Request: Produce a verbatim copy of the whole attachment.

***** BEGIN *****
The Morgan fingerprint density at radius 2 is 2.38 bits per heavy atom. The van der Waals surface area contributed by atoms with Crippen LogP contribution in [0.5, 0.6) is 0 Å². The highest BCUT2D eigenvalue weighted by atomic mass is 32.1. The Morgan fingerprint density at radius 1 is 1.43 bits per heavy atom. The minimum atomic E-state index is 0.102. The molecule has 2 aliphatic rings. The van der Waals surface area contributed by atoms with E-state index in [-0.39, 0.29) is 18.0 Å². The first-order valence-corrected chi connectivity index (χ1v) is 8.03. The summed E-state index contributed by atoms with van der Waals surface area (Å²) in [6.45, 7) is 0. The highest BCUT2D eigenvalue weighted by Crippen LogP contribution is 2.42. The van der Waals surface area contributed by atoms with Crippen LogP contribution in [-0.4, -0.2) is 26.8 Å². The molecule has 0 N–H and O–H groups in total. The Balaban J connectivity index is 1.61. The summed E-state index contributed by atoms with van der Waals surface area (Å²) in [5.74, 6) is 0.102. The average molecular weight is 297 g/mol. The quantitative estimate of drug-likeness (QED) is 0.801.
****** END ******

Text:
The Morgan fingerprint density at radius 2 is 2.38 bits per heavy atom. The van der Waals surface area contributed by atoms with Crippen LogP contribution in [0.5, 0.6) is 0 Å². The highest BCUT2D eigenvalue weighted by atomic mass is 32.1. The Morgan fingerprint density at radius 1 is 1.43 bits per heavy atom. The minimum atomic E-state index is 0.102. The molecule has 2 aliphatic rings. The van der Waals surface area contributed by atoms with E-state index in [-0.39, 0.29) is 18.0 Å². The first-order valence-corrected chi connectivity index (χ1v) is 8.03. The summed E-state index contributed by atoms with van der Waals surface area (Å²) in [6.45, 7) is 0. The highest BCUT2D eigenvalue weighted by Crippen LogP contribution is 2.42. The van der Waals surface area contributed by atoms with Crippen LogP contribution in [-0.4, -0.2) is 26.8 Å². The molecule has 0 N–H and O–H groups in total. The Balaban J connectivity index is 1.61. The summed E-state index contributed by atoms with van der Waals surface area (Å²) in [5.74, 6) is 0.102. The average molecular weight is 297 g/mol. The quantitative estimate of drug-likeness (QED) is 0.801.